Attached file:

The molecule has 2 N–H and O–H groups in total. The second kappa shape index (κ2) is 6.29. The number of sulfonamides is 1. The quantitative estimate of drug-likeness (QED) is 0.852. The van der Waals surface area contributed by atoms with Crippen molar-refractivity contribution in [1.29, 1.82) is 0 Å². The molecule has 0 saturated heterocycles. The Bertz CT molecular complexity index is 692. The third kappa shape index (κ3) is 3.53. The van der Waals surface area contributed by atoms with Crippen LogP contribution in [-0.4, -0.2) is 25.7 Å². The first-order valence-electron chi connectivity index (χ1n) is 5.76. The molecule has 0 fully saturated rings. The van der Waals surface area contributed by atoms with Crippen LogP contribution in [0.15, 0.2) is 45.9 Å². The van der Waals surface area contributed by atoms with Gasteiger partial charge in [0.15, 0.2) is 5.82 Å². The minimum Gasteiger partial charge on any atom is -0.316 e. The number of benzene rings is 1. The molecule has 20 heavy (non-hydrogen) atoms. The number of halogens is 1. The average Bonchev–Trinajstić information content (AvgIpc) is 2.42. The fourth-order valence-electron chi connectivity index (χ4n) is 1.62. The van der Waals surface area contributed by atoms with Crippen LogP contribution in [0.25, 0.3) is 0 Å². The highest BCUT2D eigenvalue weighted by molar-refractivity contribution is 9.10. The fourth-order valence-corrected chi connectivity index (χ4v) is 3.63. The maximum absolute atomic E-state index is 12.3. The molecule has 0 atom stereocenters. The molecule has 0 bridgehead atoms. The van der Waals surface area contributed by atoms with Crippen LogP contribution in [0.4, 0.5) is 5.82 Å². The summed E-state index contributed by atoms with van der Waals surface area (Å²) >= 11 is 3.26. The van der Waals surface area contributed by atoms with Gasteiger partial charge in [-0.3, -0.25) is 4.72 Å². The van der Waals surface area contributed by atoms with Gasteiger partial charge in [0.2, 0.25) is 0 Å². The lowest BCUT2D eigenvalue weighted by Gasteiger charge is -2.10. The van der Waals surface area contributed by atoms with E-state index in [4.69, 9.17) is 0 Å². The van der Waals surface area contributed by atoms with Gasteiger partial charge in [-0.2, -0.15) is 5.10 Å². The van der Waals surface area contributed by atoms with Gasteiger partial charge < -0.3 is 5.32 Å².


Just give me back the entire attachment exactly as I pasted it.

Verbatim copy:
The molecule has 2 N–H and O–H groups in total. The second kappa shape index (κ2) is 6.29. The number of sulfonamides is 1. The quantitative estimate of drug-likeness (QED) is 0.852. The van der Waals surface area contributed by atoms with Crippen molar-refractivity contribution in [1.29, 1.82) is 0 Å². The molecule has 0 saturated heterocycles. The Bertz CT molecular complexity index is 692. The third kappa shape index (κ3) is 3.53. The van der Waals surface area contributed by atoms with Crippen LogP contribution in [-0.4, -0.2) is 25.7 Å². The first-order valence-electron chi connectivity index (χ1n) is 5.76. The molecule has 0 fully saturated rings. The van der Waals surface area contributed by atoms with Crippen LogP contribution in [0.15, 0.2) is 45.9 Å². The van der Waals surface area contributed by atoms with Gasteiger partial charge in [0.15, 0.2) is 5.82 Å². The minimum Gasteiger partial charge on any atom is -0.316 e. The number of benzene rings is 1. The molecule has 20 heavy (non-hydrogen) atoms. The number of halogens is 1. The average Bonchev–Trinajstić information content (AvgIpc) is 2.42. The fourth-order valence-electron chi connectivity index (χ4n) is 1.62. The van der Waals surface area contributed by atoms with Crippen LogP contribution in [0.25, 0.3) is 0 Å². The highest BCUT2D eigenvalue weighted by molar-refractivity contribution is 9.10. The fourth-order valence-corrected chi connectivity index (χ4v) is 3.63. The maximum absolute atomic E-state index is 12.3. The molecule has 0 atom stereocenters. The molecule has 0 bridgehead atoms. The van der Waals surface area contributed by atoms with Crippen LogP contribution in [0.4, 0.5) is 5.82 Å². The summed E-state index contributed by atoms with van der Waals surface area (Å²) >= 11 is 3.26. The van der Waals surface area contributed by atoms with Gasteiger partial charge in [-0.3, -0.25) is 4.72 Å². The van der Waals surface area contributed by atoms with Gasteiger partial charge in [0.2, 0.25) is 0 Å². The lowest BCUT2D eigenvalue weighted by Gasteiger charge is -2.10. The van der Waals surface area contributed by atoms with E-state index in [4.69, 9.17) is 0 Å². The van der Waals surface area contributed by atoms with Gasteiger partial charge in [-0.2, -0.15) is 5.10 Å². The van der Waals surface area contributed by atoms with Gasteiger partial charge < -0.3 is 5.32 Å².